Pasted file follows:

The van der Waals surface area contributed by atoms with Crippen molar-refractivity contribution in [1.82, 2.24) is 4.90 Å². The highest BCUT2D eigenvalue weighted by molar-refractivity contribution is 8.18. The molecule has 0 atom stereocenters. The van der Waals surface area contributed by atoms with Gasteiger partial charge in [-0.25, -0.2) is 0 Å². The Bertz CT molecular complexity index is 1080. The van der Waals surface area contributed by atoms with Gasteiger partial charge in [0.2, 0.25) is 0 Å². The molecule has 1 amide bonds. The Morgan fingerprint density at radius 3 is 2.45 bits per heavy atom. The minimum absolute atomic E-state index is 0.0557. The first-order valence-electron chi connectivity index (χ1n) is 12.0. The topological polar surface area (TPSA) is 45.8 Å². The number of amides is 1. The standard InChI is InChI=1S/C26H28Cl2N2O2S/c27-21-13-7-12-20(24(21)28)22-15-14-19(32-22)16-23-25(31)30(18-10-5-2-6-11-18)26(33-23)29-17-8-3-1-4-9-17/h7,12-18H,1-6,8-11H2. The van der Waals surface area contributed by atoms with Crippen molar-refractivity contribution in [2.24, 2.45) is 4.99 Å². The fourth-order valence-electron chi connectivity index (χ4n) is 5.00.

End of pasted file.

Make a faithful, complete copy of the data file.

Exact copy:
The van der Waals surface area contributed by atoms with Crippen molar-refractivity contribution in [1.82, 2.24) is 4.90 Å². The highest BCUT2D eigenvalue weighted by molar-refractivity contribution is 8.18. The molecule has 0 atom stereocenters. The van der Waals surface area contributed by atoms with Gasteiger partial charge in [-0.25, -0.2) is 0 Å². The Bertz CT molecular complexity index is 1080. The van der Waals surface area contributed by atoms with Gasteiger partial charge in [0.2, 0.25) is 0 Å². The molecule has 1 amide bonds. The Morgan fingerprint density at radius 3 is 2.45 bits per heavy atom. The minimum absolute atomic E-state index is 0.0557. The first-order valence-electron chi connectivity index (χ1n) is 12.0. The topological polar surface area (TPSA) is 45.8 Å². The number of amides is 1. The standard InChI is InChI=1S/C26H28Cl2N2O2S/c27-21-13-7-12-20(24(21)28)22-15-14-19(32-22)16-23-25(31)30(18-10-5-2-6-11-18)26(33-23)29-17-8-3-1-4-9-17/h7,12-18H,1-6,8-11H2. The van der Waals surface area contributed by atoms with Crippen molar-refractivity contribution in [2.24, 2.45) is 4.99 Å². The fourth-order valence-electron chi connectivity index (χ4n) is 5.00.